Antiguan Cave Shrimp – Janicea antiguensis
The Antiguan Cave Shrimp is a species in the order of the Decapoda and thus belongs to the Subphylum of the Crustacea. Janicea antiguensis was first described in 1972 by Chace.
The Antiguan Cave Shrimp has an elongated body. Their very wide tail part and their white, extremely thin legs are striking.
The body appears transparent to pale pink with red rings, while the transition to the head is orange.
It reaches a length of up to 10cm.
Habitat and Distribution
Janicea antiguensis lives on rocky ground. It prefers caves, crevices and shipwrecks. The Antiguan Cave Shrimp is therefore hiding in the dark. It has rarely been found below 10m.
When diving in the Canaries it is rather rare to see.
Their distribution area extends across the eastern and western Atlantic. In the eastern Atlantic it was already sighted around São Tomé, Príncipe, the Cape Verde Islands and the Canary Islands.
In the western Atlantic it is common in Antigua, Bermuda, Cozumel Island, Yucatan, Bonaire and Brazil.
Janicea antiguensis is nocturnal and escapes with light immediately by paddling with its swimming legs and staying off the ground with its legs. In complete darkness it stands exclusively on its legs. When it is touched, they react with a quick dash of the back to escape.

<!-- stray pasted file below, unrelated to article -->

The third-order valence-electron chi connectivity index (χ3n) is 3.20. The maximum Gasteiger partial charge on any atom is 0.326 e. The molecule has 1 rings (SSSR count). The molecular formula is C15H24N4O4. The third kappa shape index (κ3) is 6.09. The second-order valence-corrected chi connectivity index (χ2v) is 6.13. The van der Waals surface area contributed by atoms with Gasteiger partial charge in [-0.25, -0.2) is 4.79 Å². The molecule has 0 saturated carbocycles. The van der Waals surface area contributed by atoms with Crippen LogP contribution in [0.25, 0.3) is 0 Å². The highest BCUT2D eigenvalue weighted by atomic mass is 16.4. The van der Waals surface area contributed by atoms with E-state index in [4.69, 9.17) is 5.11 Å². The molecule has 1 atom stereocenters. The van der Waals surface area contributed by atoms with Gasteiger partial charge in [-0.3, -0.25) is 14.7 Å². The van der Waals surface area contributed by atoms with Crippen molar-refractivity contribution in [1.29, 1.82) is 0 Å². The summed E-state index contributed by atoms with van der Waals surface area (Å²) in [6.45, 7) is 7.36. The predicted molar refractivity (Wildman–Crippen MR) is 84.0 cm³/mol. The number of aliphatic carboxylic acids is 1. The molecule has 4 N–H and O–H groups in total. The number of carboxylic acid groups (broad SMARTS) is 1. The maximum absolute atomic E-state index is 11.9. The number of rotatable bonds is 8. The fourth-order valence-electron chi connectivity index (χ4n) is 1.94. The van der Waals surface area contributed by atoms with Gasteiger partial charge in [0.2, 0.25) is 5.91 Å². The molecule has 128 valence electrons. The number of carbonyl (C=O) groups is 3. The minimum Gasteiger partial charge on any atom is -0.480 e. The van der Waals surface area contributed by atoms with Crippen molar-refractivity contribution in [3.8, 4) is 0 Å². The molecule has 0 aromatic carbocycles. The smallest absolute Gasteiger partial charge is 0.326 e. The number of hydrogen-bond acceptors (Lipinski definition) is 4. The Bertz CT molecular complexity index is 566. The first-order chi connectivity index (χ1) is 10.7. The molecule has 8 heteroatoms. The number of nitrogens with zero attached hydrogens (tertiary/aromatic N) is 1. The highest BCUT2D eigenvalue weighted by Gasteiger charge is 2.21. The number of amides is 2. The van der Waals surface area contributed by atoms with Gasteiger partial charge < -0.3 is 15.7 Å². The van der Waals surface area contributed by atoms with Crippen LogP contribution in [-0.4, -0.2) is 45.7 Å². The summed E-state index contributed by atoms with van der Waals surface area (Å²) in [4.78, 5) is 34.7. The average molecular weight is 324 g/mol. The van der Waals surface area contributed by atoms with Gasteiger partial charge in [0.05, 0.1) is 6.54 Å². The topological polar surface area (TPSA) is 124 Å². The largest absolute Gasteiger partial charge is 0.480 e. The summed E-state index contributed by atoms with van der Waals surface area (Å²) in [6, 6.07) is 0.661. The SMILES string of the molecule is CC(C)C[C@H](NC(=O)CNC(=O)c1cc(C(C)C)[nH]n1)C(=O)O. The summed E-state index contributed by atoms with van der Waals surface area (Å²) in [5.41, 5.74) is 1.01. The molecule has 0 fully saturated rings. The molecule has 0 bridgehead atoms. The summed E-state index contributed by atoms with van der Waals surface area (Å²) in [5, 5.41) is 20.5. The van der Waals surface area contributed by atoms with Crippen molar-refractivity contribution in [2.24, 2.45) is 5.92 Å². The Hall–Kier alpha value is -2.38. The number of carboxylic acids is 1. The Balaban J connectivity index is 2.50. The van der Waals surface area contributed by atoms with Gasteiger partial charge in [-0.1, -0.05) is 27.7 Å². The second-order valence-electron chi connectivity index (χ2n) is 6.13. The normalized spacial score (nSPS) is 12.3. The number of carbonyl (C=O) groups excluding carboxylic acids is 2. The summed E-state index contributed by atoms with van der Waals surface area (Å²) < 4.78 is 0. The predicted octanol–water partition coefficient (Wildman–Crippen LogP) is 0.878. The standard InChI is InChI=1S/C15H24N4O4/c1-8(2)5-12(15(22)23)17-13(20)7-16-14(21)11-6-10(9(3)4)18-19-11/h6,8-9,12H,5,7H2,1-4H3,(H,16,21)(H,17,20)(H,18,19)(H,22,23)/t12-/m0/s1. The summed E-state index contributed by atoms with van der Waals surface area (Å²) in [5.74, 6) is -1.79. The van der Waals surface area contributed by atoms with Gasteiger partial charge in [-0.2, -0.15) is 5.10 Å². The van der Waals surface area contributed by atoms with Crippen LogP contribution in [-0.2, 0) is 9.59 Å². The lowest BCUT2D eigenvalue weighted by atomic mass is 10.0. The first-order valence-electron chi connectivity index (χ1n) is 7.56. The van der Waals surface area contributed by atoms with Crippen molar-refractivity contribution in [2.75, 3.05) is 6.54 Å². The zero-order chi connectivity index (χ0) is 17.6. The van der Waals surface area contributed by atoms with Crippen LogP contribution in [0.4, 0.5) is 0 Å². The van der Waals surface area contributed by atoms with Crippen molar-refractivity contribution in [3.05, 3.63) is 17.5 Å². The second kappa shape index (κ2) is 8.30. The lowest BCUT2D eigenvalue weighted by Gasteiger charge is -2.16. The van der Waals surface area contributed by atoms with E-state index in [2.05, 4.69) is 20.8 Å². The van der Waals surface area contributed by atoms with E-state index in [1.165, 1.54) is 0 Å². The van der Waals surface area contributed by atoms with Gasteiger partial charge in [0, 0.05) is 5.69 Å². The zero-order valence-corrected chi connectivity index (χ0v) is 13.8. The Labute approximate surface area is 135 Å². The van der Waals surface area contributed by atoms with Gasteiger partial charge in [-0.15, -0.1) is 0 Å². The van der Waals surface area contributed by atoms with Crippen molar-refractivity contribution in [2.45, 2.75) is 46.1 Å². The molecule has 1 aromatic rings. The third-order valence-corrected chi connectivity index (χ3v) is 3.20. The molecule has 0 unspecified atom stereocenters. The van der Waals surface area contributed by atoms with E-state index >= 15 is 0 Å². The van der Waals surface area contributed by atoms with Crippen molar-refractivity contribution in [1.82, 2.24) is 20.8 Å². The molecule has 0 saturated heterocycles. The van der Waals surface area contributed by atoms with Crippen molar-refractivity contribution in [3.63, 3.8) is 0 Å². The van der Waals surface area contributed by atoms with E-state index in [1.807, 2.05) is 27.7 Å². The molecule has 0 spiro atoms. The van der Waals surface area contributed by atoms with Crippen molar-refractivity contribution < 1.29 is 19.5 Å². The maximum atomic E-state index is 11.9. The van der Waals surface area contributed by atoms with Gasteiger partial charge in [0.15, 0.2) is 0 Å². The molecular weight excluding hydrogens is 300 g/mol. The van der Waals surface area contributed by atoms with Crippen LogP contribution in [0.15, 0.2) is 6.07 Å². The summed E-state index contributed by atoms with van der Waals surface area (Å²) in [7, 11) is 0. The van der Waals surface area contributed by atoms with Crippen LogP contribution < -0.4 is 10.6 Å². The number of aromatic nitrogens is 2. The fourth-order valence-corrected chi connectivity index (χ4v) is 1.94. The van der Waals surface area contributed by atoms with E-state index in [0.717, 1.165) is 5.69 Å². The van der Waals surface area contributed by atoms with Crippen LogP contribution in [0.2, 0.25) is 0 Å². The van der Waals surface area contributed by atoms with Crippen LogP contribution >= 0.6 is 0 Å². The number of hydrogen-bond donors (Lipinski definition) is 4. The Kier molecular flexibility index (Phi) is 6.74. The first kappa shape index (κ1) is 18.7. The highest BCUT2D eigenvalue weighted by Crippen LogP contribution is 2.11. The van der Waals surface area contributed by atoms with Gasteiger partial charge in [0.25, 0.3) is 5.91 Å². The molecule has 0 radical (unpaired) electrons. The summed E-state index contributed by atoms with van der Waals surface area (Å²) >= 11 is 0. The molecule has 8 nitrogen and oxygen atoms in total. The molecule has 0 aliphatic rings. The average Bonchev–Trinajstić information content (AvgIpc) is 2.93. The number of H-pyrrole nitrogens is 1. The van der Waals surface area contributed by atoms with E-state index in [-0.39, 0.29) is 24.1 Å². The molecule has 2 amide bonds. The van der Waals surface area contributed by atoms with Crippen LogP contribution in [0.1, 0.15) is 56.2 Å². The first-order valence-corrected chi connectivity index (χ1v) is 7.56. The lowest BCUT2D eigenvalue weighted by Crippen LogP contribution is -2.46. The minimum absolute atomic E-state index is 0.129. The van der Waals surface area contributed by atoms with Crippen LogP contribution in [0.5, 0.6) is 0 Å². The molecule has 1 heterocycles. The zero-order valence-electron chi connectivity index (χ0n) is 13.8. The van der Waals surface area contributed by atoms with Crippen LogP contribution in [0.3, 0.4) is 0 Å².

The Antiguan Cave Shrimp was almost always found in pairs during studies in Porto de Galinhas, where both partners often had eggs in different stages. That is, they could be hermaphroditic.
In addition, they have killed Mechanical Shrimps in order to feed on them.
It has been found that fresh eggs of Janicea antiguensis have different colours in the eastern and western Atlantic. This may indicate that they actually are two different species or subspecies.